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The Supreme Court Rules on Ex Post Facto and the Federal Sentencing Guidelines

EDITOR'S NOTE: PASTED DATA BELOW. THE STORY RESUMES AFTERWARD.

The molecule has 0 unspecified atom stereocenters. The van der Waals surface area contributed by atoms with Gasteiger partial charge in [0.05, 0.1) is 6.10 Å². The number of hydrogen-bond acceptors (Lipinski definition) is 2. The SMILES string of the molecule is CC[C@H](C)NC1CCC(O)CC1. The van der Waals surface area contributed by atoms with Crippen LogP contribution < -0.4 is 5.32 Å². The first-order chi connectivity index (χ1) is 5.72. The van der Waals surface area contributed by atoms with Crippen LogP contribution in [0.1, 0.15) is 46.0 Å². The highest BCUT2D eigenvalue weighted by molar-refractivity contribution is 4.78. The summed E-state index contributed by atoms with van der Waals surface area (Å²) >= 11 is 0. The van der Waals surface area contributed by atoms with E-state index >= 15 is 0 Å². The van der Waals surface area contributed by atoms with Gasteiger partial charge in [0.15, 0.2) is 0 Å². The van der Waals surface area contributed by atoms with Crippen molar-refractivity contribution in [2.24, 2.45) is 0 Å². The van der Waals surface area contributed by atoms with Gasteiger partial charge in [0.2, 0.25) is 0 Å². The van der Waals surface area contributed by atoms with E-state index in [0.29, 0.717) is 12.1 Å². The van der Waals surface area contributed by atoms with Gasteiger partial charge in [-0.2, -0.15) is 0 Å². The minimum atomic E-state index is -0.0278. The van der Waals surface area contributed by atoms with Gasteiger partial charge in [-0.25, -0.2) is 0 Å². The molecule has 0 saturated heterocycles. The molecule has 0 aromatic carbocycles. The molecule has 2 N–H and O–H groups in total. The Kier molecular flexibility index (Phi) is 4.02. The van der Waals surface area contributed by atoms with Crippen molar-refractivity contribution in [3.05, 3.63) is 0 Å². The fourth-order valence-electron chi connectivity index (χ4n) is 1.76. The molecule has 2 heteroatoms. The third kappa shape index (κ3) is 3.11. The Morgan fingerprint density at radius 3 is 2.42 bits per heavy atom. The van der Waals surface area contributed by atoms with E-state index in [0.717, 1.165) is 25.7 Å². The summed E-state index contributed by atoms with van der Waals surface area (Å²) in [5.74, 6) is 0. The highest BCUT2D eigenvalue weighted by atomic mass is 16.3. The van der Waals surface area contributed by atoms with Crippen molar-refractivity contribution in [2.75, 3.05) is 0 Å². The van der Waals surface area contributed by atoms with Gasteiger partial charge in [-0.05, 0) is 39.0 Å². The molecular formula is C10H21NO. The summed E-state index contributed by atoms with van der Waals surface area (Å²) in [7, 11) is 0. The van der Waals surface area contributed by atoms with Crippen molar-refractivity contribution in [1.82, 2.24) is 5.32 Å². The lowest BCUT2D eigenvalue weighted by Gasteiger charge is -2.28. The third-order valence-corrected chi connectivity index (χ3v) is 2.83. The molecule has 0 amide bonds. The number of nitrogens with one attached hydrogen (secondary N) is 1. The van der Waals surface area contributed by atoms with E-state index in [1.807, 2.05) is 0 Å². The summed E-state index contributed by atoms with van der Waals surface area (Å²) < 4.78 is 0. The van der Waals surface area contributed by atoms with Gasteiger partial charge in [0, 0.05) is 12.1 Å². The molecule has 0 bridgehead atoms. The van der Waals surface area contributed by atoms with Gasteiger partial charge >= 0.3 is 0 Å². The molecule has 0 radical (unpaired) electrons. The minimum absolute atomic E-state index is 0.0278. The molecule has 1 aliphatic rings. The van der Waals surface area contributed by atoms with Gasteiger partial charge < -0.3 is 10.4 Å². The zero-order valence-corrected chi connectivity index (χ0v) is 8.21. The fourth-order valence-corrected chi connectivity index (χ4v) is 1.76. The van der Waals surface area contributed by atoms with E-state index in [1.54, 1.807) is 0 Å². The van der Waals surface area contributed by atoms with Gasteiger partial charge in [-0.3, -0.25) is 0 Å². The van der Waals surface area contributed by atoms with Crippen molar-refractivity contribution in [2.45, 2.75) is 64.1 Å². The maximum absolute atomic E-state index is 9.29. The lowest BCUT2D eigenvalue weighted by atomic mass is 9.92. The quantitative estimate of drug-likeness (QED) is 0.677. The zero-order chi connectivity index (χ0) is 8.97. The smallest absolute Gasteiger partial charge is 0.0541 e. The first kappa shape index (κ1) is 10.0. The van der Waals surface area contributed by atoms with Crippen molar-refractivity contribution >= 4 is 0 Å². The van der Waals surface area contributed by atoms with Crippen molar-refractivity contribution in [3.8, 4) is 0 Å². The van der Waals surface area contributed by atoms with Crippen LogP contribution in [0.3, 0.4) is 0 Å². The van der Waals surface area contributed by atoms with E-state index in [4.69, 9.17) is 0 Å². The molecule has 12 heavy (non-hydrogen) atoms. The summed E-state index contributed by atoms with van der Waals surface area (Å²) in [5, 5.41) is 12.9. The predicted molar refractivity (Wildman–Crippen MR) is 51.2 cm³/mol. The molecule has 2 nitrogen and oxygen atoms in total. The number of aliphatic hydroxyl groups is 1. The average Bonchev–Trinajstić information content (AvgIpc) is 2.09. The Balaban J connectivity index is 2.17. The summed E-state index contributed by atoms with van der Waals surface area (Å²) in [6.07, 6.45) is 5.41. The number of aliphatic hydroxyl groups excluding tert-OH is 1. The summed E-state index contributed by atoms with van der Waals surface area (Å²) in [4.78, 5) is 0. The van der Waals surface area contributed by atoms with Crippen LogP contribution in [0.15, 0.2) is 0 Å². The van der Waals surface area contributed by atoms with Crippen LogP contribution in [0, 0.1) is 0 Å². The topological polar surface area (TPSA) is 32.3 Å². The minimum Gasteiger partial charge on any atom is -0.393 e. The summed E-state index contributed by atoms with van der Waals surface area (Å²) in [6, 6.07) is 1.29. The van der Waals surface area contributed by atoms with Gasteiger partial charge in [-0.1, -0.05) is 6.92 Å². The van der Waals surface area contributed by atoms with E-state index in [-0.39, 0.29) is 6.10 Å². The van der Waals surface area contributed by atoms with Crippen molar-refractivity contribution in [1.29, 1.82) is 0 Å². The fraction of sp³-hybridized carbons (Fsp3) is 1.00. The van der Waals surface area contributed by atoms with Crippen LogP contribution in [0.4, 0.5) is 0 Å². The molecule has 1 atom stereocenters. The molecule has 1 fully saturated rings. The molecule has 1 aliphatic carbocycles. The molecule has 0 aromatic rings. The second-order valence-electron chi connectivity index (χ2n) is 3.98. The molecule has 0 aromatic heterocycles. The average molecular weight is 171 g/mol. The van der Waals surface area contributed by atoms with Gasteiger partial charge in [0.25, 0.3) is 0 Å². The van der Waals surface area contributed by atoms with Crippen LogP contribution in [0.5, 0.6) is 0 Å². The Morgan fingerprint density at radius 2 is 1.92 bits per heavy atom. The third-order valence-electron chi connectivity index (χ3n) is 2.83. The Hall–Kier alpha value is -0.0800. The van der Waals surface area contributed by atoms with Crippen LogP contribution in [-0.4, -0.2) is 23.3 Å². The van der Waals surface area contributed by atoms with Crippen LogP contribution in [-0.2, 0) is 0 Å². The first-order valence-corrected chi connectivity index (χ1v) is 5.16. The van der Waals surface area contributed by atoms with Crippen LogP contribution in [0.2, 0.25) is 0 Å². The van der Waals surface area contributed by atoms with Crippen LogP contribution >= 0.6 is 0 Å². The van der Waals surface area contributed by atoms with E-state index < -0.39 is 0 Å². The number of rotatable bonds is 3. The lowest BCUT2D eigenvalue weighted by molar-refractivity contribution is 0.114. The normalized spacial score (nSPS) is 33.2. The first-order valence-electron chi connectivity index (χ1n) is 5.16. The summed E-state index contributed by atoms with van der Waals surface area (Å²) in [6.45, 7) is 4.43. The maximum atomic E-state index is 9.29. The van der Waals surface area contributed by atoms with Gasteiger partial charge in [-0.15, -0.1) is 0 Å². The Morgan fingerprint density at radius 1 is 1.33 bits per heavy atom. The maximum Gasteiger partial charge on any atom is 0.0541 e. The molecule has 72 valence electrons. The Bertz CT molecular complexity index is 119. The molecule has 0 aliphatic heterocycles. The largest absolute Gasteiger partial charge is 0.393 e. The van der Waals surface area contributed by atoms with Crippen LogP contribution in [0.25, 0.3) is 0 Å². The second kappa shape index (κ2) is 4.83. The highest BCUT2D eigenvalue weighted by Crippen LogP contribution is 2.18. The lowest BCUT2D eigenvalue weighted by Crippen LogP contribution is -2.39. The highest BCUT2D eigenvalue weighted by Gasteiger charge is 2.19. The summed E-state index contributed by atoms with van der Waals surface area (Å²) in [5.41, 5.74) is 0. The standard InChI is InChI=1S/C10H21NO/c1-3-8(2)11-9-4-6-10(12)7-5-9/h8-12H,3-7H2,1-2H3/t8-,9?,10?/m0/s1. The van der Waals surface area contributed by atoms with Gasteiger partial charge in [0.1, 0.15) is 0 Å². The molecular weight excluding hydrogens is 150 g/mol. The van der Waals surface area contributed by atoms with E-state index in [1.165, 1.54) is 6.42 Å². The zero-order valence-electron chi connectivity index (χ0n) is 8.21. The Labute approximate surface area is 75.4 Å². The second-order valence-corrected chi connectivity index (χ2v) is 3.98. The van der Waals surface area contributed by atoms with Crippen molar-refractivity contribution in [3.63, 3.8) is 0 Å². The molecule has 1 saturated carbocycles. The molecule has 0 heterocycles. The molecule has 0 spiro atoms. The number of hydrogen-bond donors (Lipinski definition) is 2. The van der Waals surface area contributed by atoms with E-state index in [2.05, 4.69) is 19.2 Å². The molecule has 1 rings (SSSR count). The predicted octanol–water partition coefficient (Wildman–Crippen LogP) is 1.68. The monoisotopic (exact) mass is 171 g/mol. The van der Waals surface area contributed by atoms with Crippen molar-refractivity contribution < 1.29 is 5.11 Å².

Back when the federal Sentencing Guidelines were mandatory, there was broad agreement that an increase in a guideline after the completion of a crime could not be applied without violating the Constitution’s Ex Post Facto Clause, which protects against such after-the-fact increases in punishment. But since 2005, the government has been arguing that that rule no longer applies since the Guidelines are no longer mandatory and therefore an increase in a Guideline does not necessarily increase the sentence. The Supreme Court shut that argument down today in U.S. v Peugh, holding that sentencing a defendant based on a sentencing range that was increased after his crime was completed violates the Ex Post Facto Clause. In certain cases — especially fraud and child pornography — the decision has dramatic consequences because the applicable guidelines have been repeatedly and precipitously increased over the years. Peugh appears to harden the Second Circuit rule, established in U.S. v Ortiz, under which reversal was only required if the ex post facto violation could be shown to have affected the sentence. At sentencing, defendants need to carefully consider the guidelines in effect at the time of the crime as well as the current guidelines.

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